Citing a need to protect citizens' religious liberty, Sen. Ted Cruz on Friday called on Congress to formally disapprove of a bill passed by the District of Columbia Council to prevent employers from retaliating against workers who have abortions or premarital sex.
"The D.C. Council has proposed two measures that trample the very rights the First Amendment was designed to protect: the right of citizens to freely practice their faith.
"The Constitution gives Congress the authority to exercise jurisdiction over the District of Columbia 'in all cases whatsoever.' And both the House and Senate have a constitutional duty to protect citizens' religious liberty, as enshrined in the First Amendment," Cruz said in a statement issued
hours after the House of Representatives voted to reverse the Reproductive Health Non-Discrimination Act (RHNDA).
“I applaud the House for passing a resolution of disapproval of RHNDA. I urge the Senate to immediately do the same," he said on Friday.
The disapproval measure was sponsored by Tennessee Republican Diane Black and passed the House by a vote of 228-192 on Thursday evening.
Cruz co-sponsored a companion resolution in the Senate targeting the RHNDA and the Human Rights Amendment Act, which opponents contend protects gay student groups and would prevent religious educational institutions from barring funds from going to groups that they believe violate their religious beliefs.
It represents the first time since 1991 that a chamber of Congress has voted to overturn a bill passed by the D.C. Council, reports The Hill.
However, the ban will remain law because Congress failed to act before the 30-day review process during which a law passed by the D.C. Council can be blocked expires Saturday, according to Roll Call.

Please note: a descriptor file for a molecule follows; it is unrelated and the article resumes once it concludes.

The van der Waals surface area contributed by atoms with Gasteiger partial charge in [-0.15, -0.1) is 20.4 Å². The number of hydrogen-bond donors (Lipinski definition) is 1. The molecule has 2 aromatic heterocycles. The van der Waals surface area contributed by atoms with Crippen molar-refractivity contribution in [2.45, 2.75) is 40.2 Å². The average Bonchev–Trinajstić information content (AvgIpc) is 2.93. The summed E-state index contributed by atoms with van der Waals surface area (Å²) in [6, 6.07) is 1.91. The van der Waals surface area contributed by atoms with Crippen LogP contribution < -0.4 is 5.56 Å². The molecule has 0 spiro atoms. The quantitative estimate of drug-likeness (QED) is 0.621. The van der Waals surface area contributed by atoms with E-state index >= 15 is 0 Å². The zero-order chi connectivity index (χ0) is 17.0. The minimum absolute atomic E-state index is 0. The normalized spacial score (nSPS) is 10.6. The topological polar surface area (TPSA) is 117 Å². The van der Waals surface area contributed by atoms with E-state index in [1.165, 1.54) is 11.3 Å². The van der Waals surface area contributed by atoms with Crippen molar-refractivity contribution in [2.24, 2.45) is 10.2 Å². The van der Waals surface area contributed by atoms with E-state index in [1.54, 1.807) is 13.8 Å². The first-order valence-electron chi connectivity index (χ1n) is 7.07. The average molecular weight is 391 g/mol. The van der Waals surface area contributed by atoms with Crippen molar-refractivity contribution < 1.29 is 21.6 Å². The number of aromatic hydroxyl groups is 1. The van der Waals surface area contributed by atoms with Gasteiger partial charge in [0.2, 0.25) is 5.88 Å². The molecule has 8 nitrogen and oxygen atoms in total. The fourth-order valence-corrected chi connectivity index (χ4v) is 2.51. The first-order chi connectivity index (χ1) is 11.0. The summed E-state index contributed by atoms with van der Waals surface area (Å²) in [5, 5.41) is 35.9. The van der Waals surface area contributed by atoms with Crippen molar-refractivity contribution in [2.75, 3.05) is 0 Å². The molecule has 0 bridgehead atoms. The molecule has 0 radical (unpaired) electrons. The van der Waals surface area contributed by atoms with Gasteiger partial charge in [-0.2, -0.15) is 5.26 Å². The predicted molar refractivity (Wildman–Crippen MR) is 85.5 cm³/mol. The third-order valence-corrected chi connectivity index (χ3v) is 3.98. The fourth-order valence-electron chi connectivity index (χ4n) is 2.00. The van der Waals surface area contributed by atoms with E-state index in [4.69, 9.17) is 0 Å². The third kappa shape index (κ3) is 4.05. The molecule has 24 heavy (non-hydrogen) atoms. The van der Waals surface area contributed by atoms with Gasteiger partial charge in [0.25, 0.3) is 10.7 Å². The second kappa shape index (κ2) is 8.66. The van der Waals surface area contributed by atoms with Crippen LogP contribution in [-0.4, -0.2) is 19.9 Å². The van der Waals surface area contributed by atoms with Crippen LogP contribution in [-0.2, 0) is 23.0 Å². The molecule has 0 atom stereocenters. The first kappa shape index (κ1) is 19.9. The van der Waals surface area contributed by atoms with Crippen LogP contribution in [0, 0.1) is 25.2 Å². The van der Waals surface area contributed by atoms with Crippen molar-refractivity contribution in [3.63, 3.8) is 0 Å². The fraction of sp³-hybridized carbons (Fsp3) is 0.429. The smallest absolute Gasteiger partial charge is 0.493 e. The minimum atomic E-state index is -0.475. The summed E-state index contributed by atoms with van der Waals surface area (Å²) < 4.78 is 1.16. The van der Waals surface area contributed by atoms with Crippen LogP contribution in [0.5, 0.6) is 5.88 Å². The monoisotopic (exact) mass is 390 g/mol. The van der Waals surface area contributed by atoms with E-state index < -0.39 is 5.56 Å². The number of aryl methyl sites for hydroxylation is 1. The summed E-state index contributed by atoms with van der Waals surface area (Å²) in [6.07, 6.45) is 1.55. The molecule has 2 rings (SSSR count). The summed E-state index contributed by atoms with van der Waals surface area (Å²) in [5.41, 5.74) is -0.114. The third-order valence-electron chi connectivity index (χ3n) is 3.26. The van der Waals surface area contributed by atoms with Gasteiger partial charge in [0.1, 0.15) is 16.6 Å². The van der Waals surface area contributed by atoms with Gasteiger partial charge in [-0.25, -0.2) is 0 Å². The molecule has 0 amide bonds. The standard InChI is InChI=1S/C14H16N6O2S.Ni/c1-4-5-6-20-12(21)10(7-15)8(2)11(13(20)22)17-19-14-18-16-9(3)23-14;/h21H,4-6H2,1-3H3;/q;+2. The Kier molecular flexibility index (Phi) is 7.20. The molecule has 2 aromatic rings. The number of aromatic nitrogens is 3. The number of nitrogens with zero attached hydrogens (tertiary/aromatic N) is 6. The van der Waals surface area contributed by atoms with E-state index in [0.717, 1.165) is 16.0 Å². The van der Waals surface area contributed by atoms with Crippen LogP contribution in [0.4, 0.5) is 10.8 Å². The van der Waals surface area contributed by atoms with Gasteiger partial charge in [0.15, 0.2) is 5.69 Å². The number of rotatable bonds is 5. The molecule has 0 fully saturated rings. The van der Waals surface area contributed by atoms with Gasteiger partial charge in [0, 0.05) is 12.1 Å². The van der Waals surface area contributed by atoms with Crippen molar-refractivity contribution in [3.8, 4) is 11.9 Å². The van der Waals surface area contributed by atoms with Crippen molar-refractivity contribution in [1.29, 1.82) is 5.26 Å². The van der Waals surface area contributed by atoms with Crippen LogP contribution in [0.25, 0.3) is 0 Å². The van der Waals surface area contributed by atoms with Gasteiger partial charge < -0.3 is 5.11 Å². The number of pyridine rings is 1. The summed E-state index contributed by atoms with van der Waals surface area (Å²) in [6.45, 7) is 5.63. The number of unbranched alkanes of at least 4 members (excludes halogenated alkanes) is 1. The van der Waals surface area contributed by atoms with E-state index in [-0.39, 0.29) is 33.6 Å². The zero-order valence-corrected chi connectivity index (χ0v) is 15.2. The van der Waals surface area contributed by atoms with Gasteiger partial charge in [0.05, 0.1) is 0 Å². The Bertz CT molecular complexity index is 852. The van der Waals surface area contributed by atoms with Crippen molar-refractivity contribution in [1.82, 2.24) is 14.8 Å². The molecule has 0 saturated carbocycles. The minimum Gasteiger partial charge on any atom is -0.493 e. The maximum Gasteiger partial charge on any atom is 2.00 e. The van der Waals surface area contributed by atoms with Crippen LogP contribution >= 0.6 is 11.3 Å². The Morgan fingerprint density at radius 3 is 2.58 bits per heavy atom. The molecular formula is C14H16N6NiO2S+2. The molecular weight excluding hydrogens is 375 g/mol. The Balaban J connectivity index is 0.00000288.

House conservatives are weighing other legislative options for reversing the RHNDA, the paper noted.
Before the vote, House Minority Leader Nancy Pelosi
called the bill "Hobby Lobby on steroids," and urged her colleagues to vote against it.
"This is about a business firing someone, man or woman, for their private health decisions with no bearing on the workplace. In fact, if Republicans had their way, employers would not need to cite religion at all to discriminate against employees for their reproductive decisions," she said in a floor speech on Thursday.
Cruz, who is courting religious conservatives as he seeks the GOP presidential nomination, recently asserted that the Democratic Party was suffering from a "liberal fascism" and that it has decided there is "no room" for Christians in today's society.
"Today’s Democratic Party has decided there is no room for Christians in today’s Democratic Party," he told an audience at last week's Iowa Faith and Freedom Coalition summit, according to The Hill.
"There is a liberal fascism that is going after Christian believers. It is heartbreaking. But it is so extreme, it is waking people up," he added.
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